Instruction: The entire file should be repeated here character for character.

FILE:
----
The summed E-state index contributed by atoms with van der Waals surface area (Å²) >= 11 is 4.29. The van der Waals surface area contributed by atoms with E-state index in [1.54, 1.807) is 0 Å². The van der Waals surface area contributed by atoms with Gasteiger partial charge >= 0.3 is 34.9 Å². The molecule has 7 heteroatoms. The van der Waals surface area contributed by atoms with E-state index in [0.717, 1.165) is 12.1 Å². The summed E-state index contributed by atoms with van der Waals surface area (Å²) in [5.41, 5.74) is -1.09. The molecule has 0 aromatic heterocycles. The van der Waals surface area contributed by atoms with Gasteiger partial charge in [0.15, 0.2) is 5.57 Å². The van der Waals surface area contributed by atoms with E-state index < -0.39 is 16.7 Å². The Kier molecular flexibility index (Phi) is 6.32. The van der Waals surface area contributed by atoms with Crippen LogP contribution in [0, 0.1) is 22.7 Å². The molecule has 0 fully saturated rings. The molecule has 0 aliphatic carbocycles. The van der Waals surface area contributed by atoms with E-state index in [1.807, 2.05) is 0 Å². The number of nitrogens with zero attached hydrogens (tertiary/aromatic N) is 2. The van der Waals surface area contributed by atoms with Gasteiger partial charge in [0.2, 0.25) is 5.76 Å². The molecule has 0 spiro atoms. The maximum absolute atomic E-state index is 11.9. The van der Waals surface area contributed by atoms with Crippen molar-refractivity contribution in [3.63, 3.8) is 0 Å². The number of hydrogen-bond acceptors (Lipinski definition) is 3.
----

The summed E-state index contributed by atoms with van der Waals surface area (Å²) >= 11 is 4.29. The van der Waals surface area contributed by atoms with E-state index in [1.54, 1.807) is 0 Å². The van der Waals surface area contributed by atoms with Gasteiger partial charge >= 0.3 is 34.9 Å². The molecule has 7 heteroatoms. The van der Waals surface area contributed by atoms with E-state index in [0.717, 1.165) is 12.1 Å². The summed E-state index contributed by atoms with van der Waals surface area (Å²) in [5.41, 5.74) is -1.09. The molecule has 0 aromatic heterocycles. The van der Waals surface area contributed by atoms with Gasteiger partial charge in [0.15, 0.2) is 5.57 Å². The van der Waals surface area contributed by atoms with E-state index < -0.39 is 16.7 Å². The Kier molecular flexibility index (Phi) is 6.32. The van der Waals surface area contributed by atoms with Crippen LogP contribution in [0, 0.1) is 22.7 Å². The molecule has 0 fully saturated rings. The molecule has 0 aliphatic carbocycles. The van der Waals surface area contributed by atoms with E-state index in [1.807, 2.05) is 0 Å². The number of nitrogens with zero attached hydrogens (tertiary/aromatic N) is 2. The van der Waals surface area contributed by atoms with Gasteiger partial charge in [0.2, 0.25) is 5.76 Å². The molecule has 0 spiro atoms. The maximum absolute atomic E-state index is 11.9. The van der Waals surface area contributed by atoms with Crippen molar-refractivity contribution in [3.63, 3.8) is 0 Å². The number of hydrogen-bond acceptors (Lipinski definition) is 3.